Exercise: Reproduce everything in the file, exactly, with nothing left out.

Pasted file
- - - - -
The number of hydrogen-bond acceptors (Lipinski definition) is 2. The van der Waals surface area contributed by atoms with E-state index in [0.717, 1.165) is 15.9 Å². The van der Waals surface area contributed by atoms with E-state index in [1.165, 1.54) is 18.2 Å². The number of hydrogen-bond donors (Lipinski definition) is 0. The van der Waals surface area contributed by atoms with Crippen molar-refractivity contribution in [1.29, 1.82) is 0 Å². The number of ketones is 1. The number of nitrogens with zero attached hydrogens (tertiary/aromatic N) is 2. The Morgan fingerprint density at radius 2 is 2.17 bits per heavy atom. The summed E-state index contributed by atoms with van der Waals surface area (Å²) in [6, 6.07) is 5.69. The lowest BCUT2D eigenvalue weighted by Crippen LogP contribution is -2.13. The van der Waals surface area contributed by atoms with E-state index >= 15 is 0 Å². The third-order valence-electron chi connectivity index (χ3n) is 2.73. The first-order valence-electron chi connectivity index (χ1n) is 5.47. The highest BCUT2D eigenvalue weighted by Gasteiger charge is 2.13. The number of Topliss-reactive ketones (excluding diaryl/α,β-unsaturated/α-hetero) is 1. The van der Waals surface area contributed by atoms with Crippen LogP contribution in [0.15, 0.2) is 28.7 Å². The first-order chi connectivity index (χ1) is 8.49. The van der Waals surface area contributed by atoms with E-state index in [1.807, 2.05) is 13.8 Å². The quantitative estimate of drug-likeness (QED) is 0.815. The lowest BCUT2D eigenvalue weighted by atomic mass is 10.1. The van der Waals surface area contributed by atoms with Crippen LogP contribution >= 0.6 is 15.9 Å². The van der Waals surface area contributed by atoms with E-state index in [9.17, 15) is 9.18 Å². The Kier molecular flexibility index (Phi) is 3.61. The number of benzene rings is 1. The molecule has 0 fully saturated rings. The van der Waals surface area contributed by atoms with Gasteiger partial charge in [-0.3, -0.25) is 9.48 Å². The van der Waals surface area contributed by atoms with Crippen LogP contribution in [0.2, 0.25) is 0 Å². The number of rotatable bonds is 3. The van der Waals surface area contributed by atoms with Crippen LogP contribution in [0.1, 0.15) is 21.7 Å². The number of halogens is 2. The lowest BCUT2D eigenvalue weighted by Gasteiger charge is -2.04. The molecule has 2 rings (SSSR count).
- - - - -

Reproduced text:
The number of hydrogen-bond acceptors (Lipinski definition) is 2. The van der Waals surface area contributed by atoms with E-state index in [0.717, 1.165) is 15.9 Å². The van der Waals surface area contributed by atoms with E-state index in [1.165, 1.54) is 18.2 Å². The number of hydrogen-bond donors (Lipinski definition) is 0. The van der Waals surface area contributed by atoms with Crippen molar-refractivity contribution in [1.29, 1.82) is 0 Å². The number of ketones is 1. The number of nitrogens with zero attached hydrogens (tertiary/aromatic N) is 2. The Morgan fingerprint density at radius 2 is 2.17 bits per heavy atom. The summed E-state index contributed by atoms with van der Waals surface area (Å²) in [6, 6.07) is 5.69. The lowest BCUT2D eigenvalue weighted by Crippen LogP contribution is -2.13. The van der Waals surface area contributed by atoms with E-state index >= 15 is 0 Å². The third-order valence-electron chi connectivity index (χ3n) is 2.73. The first-order valence-electron chi connectivity index (χ1n) is 5.47. The highest BCUT2D eigenvalue weighted by Gasteiger charge is 2.13. The number of Topliss-reactive ketones (excluding diaryl/α,β-unsaturated/α-hetero) is 1. The van der Waals surface area contributed by atoms with Crippen LogP contribution in [0.15, 0.2) is 28.7 Å². The first-order chi connectivity index (χ1) is 8.49. The van der Waals surface area contributed by atoms with E-state index in [1.807, 2.05) is 13.8 Å². The quantitative estimate of drug-likeness (QED) is 0.815. The lowest BCUT2D eigenvalue weighted by atomic mass is 10.1. The van der Waals surface area contributed by atoms with Crippen LogP contribution >= 0.6 is 15.9 Å². The van der Waals surface area contributed by atoms with E-state index in [9.17, 15) is 9.18 Å². The Kier molecular flexibility index (Phi) is 3.61. The number of benzene rings is 1. The molecule has 0 fully saturated rings. The van der Waals surface area contributed by atoms with Gasteiger partial charge in [-0.3, -0.25) is 9.48 Å². The van der Waals surface area contributed by atoms with Crippen LogP contribution in [0.2, 0.25) is 0 Å². The number of rotatable bonds is 3. The van der Waals surface area contributed by atoms with Crippen LogP contribution in [0.1, 0.15) is 21.7 Å². The number of halogens is 2. The lowest BCUT2D eigenvalue weighted by Gasteiger charge is -2.04. The molecule has 2 rings (SSSR count).